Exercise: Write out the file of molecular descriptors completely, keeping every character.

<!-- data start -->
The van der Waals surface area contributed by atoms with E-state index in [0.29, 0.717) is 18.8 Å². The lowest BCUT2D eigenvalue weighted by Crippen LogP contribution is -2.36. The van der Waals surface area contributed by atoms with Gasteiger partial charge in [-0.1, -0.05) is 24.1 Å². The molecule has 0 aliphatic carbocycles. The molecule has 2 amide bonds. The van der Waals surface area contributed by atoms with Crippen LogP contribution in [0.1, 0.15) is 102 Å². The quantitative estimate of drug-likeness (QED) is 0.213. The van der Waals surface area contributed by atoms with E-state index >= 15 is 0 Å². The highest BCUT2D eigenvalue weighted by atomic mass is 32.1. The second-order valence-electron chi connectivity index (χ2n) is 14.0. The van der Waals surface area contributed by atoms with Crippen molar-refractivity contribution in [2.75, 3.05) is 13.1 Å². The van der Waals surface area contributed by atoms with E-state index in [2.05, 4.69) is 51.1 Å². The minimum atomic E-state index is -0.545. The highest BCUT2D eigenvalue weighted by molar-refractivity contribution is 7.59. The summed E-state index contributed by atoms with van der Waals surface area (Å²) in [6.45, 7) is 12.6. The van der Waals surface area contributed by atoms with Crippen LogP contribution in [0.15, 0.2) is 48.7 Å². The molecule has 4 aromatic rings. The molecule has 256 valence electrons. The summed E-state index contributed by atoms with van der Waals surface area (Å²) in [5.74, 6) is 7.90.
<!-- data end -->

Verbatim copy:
The van der Waals surface area contributed by atoms with E-state index in [0.29, 0.717) is 18.8 Å². The lowest BCUT2D eigenvalue weighted by Crippen LogP contribution is -2.36. The van der Waals surface area contributed by atoms with Gasteiger partial charge in [-0.1, -0.05) is 24.1 Å². The molecule has 0 aliphatic carbocycles. The molecule has 2 amide bonds. The van der Waals surface area contributed by atoms with Crippen LogP contribution in [0.1, 0.15) is 102 Å². The quantitative estimate of drug-likeness (QED) is 0.213. The van der Waals surface area contributed by atoms with E-state index >= 15 is 0 Å². The highest BCUT2D eigenvalue weighted by atomic mass is 32.1. The second-order valence-electron chi connectivity index (χ2n) is 14.0. The van der Waals surface area contributed by atoms with Crippen molar-refractivity contribution in [2.75, 3.05) is 13.1 Å². The van der Waals surface area contributed by atoms with E-state index in [2.05, 4.69) is 51.1 Å². The minimum atomic E-state index is -0.545. The highest BCUT2D eigenvalue weighted by molar-refractivity contribution is 7.59. The summed E-state index contributed by atoms with van der Waals surface area (Å²) in [6.45, 7) is 12.6. The van der Waals surface area contributed by atoms with Crippen LogP contribution in [0.15, 0.2) is 48.7 Å². The molecule has 4 aromatic rings. The molecule has 256 valence electrons. The summed E-state index contributed by atoms with van der Waals surface area (Å²) in [5.74, 6) is 7.90.